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AR Rahman. Image Credit: Done Events

It’s unfair to label AR Rahman as a famously shy and reticent Oscar-winning composer who prefers to let his music do the talking. Last year, the Grammy winner plunged into the world of hosting with his music docu-series for Amazon Prime and also co-wrote and produced his own multi-lingual film, 99 Songs, which premiered at the recent Busan International Film Festival. It has been a free-fall since this musical genius made an unconventional TV presenter and a filmmaker.

But Rahman, 52, reminds us of a crucial point.

“They [viewers] don’t expect me to be a Shah Rukh Khan or a Trevor Noah while hosting. I am what I am. In my own way, I was trying to interpret how I can be more interesting. All the jams were spontaneous,” said Rahman in an exclusive interview with Gulf News tabloid! ahead of his concert at the Coca-Cola Arena in Dubai on Friday. Khan and Noah are notoriously gregarious, but Rahman prefers to let his own personality shine.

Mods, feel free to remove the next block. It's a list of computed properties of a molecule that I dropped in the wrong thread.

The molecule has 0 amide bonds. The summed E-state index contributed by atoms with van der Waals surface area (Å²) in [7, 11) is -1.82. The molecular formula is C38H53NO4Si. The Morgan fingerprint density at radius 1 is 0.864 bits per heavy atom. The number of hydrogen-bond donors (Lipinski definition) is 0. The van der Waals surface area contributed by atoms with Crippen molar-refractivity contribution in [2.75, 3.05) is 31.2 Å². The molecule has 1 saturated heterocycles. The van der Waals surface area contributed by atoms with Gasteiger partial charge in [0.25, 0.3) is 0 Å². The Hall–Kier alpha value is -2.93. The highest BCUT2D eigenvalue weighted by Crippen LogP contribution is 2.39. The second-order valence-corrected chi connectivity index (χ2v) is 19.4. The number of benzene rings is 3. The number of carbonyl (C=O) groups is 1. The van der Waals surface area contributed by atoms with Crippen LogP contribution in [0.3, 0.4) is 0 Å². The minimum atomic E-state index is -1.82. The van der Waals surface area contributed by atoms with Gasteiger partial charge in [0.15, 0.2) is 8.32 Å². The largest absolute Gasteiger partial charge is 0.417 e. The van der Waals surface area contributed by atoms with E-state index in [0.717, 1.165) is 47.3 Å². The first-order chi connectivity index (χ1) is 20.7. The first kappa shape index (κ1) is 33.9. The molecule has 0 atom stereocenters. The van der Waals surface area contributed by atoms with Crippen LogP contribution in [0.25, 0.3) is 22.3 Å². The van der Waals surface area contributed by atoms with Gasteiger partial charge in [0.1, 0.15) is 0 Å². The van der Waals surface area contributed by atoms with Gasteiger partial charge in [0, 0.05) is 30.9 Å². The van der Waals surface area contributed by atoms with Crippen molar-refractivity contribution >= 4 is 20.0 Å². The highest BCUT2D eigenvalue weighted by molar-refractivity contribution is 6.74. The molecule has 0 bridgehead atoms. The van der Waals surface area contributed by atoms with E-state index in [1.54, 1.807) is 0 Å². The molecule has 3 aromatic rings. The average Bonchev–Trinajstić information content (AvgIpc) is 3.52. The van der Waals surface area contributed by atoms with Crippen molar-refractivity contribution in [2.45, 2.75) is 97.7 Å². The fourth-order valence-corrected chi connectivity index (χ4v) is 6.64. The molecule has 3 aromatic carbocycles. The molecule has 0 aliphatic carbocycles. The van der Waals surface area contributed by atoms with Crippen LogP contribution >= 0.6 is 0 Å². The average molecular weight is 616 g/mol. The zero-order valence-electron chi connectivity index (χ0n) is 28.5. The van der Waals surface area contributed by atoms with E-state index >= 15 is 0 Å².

“Before, I used to never talk because I felt there was no use of me talking. Now, I have to narrate things, speak to my students [at his school KM Music Conservatory] and now I am not afraid of talking,” he said.

Following are excerpts from our interview with the maestro as he discussed his music, talented son AR Ameen and his constant need for change...

What should we know about your concert in Dubai this Friday and how will it be different from your gig last year?

New songs have come up and the way we interpret old songs is evolving. There will be something new and there’s always a change because all our singers are getting better. Our collective artistic quality is getting better. We are always looking for new ways to perform and where else can we go as artists.

Your concerts are high on technology with giant LED screens flashing. How do you ensure that the technology doesn’t overpower the music and how did you decide on who should perform with you?

It’s not about technology. How can we combine new experiences is our foremost thought and why should people come and watch us if they can hear us in their car or the radio? It’s the excitement about what else can be done or how else can we perform in front of the whole world and that is what drives me to go to a concert.